Dec 17 - E-waste Ends Up as Toxic Trash Abroad

National Geographic's January magazine takes a look at the every growing problem of toxic high tech trash ending up overseas in developing countries. The feature story also discusses the advantages of recycling unwanted e-waste, a photo gallery and has an interactive look at the toxics in our computers.

Currently, less than 20 percent of e-waste entering the solid waste stream is channeled through companies that advertise themselves as recyclers, though the number is likely to rise as states like California crack down on landfill dumping. Yet recycling, under the current system, is less benign than it sounds. Dropping your old electronic gear off with a recycling company or at a municipal collection point does not guarantee that it will be safely disposed of. While some recyclers process the material with an eye toward minimizing pollution and health risks, many more sell it to brokers who ship it to the developing world, where environmental enforcement is weak. For people in countries on the front end of this arrangement, it's a handy out-of-sight, out-of-mind solution.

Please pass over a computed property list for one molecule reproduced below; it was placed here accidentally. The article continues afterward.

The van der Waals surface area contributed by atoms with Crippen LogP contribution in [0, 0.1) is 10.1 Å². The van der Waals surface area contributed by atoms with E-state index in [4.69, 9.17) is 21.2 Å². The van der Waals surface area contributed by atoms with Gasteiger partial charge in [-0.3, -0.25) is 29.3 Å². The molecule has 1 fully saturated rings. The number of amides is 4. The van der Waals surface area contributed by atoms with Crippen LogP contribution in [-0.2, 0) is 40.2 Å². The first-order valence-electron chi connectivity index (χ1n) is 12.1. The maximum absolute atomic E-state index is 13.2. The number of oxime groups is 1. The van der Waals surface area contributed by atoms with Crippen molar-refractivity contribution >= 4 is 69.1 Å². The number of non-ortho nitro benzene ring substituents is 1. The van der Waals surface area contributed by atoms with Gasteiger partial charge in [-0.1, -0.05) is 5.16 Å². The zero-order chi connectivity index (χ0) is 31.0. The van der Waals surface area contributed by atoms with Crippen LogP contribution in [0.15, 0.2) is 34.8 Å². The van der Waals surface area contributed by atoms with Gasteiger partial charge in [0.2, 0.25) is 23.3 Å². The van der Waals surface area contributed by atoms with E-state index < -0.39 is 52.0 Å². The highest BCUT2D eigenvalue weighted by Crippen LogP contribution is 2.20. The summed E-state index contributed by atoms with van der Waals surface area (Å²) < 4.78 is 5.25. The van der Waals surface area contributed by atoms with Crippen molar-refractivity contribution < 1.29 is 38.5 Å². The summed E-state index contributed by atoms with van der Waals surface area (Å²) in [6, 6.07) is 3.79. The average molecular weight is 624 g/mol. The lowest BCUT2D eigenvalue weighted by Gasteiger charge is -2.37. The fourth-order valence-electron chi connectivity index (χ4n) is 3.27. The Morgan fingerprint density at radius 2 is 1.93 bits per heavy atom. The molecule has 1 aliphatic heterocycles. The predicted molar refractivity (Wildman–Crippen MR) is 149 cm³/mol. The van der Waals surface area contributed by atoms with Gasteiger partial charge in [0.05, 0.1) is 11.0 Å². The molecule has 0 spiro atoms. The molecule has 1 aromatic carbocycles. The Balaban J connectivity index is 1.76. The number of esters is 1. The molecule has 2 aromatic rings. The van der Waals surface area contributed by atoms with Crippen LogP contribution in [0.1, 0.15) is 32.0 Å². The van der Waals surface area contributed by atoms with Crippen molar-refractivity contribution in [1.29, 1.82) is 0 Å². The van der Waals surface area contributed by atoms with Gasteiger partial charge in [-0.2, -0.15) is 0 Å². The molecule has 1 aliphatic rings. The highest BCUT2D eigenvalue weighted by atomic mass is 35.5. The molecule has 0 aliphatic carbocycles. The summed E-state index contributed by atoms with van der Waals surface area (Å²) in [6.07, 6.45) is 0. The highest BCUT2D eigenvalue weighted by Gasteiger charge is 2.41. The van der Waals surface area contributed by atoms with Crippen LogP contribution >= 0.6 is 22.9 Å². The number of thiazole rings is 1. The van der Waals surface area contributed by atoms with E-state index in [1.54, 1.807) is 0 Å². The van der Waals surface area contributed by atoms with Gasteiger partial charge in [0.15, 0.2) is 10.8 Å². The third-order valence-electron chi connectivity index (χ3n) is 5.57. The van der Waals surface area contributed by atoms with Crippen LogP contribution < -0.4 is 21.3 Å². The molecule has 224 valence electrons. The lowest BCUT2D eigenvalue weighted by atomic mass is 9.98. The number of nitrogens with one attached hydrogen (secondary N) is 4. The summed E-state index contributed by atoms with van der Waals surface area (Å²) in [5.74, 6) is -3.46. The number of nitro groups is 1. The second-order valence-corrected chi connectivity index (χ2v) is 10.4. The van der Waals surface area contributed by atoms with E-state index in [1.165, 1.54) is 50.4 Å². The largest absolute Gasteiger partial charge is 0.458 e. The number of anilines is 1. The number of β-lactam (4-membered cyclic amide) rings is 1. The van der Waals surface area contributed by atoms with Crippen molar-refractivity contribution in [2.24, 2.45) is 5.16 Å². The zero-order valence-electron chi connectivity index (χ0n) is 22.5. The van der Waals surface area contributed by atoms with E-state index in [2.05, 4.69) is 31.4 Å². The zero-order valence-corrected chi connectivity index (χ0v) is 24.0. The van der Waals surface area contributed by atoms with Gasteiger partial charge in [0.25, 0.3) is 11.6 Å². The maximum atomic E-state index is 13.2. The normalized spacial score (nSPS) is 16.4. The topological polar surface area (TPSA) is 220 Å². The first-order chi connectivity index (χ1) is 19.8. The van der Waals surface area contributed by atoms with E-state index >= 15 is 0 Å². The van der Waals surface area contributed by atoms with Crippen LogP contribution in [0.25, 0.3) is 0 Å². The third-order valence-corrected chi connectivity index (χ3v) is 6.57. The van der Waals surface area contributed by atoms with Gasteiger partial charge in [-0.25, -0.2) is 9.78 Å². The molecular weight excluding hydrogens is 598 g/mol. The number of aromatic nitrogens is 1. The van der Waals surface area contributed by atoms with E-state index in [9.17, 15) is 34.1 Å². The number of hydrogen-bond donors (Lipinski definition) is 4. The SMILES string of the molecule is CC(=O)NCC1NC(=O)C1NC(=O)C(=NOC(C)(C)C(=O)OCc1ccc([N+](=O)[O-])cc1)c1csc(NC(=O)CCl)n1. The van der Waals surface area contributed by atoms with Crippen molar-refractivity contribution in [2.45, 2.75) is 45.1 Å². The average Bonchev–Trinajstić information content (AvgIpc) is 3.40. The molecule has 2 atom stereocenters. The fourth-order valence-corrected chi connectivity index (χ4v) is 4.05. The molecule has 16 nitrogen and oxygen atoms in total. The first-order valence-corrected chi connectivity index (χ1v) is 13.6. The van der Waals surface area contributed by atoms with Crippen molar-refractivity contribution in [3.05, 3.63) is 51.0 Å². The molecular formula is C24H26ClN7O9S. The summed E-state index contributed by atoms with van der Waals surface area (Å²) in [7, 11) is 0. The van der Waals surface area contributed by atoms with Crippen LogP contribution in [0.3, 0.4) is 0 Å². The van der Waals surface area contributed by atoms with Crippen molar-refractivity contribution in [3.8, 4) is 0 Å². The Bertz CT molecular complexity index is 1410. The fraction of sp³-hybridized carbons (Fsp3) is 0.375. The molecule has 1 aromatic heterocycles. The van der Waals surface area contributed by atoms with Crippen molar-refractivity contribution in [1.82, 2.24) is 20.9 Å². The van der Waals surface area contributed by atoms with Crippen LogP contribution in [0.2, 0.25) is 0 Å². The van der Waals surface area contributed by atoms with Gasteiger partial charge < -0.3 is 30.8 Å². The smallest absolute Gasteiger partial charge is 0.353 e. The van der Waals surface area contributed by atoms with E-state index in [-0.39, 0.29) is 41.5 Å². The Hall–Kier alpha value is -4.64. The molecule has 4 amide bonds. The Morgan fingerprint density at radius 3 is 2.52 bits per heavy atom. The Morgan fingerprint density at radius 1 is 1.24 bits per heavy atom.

Read complete article here.

In California, the state's e-waste law (SB 20) explicitly prohibits the export of unprocessed e-waste to countries not in the Organization for Economic Cooperation and Development (OECD) (i.e. developing countries, including China). California's policy also requires recyclers participating in the e-waste program to 'demonstrate' that they are properly managing material consistent with California law, and that they are not sending unprocessed materials to non-OECD countries. This is a condition of recyclers receiving payment for e-waste collection. For the most part, this appears to be working to curb exports, but only for the devices covered by SB 20 (TV's, computer monitors, lap tops, and other Video Display devices).

CAW plans on working on expanding the state's e-waste law to cover more electronics in the upcoming year. This past year, CAW sponsored AB 1535 (Huffman), which would have expanded the SB 20 law to include all computers. That measure was held in the Assembly Appropriations Committee.

What You Can Do

  • Read up on California and our e-waste laws.
  • Find a place to discard of your unwanted electronic waste.